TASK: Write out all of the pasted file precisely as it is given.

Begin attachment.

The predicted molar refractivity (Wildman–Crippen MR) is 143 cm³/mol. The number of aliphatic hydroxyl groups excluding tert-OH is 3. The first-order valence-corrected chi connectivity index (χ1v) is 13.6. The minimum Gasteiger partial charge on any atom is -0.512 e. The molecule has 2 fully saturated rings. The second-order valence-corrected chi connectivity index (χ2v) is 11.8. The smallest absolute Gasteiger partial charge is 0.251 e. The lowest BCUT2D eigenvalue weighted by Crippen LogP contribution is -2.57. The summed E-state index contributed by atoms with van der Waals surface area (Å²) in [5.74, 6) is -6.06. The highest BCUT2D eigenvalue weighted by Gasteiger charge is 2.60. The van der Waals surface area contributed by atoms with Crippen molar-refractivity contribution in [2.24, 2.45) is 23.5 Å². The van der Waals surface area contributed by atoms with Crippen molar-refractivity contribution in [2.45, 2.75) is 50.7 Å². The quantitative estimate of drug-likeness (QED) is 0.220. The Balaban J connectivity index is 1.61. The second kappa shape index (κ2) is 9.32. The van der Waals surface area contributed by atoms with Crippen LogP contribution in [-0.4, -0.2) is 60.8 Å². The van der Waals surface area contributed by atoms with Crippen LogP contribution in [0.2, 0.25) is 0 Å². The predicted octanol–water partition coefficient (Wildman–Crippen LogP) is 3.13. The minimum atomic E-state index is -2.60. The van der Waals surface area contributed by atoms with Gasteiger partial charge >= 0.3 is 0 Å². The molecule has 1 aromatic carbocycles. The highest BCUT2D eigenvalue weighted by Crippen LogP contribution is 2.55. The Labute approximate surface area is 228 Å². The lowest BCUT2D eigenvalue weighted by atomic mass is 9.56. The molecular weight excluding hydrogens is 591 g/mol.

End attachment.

The predicted molar refractivity (Wildman–Crippen MR) is 143 cm³/mol. The number of aliphatic hydroxyl groups excluding tert-OH is 3. The first-order valence-corrected chi connectivity index (χ1v) is 13.6. The minimum Gasteiger partial charge on any atom is -0.512 e. The molecule has 2 fully saturated rings. The second-order valence-corrected chi connectivity index (χ2v) is 11.8. The smallest absolute Gasteiger partial charge is 0.251 e. The lowest BCUT2D eigenvalue weighted by Crippen LogP contribution is -2.57. The summed E-state index contributed by atoms with van der Waals surface area (Å²) in [5.74, 6) is -6.06. The highest BCUT2D eigenvalue weighted by Gasteiger charge is 2.60. The van der Waals surface area contributed by atoms with Crippen molar-refractivity contribution in [2.24, 2.45) is 23.5 Å². The van der Waals surface area contributed by atoms with Crippen molar-refractivity contribution in [2.45, 2.75) is 50.7 Å². The quantitative estimate of drug-likeness (QED) is 0.220. The Balaban J connectivity index is 1.61. The second kappa shape index (κ2) is 9.32. The van der Waals surface area contributed by atoms with Crippen LogP contribution in [-0.4, -0.2) is 60.8 Å². The van der Waals surface area contributed by atoms with Crippen LogP contribution in [0.2, 0.25) is 0 Å². The predicted octanol–water partition coefficient (Wildman–Crippen LogP) is 3.13. The minimum atomic E-state index is -2.60. The van der Waals surface area contributed by atoms with Gasteiger partial charge >= 0.3 is 0 Å². The molecule has 1 aromatic carbocycles. The highest BCUT2D eigenvalue weighted by Crippen LogP contribution is 2.55. The Labute approximate surface area is 228 Å². The lowest BCUT2D eigenvalue weighted by atomic mass is 9.56. The molecular weight excluding hydrogens is 591 g/mol.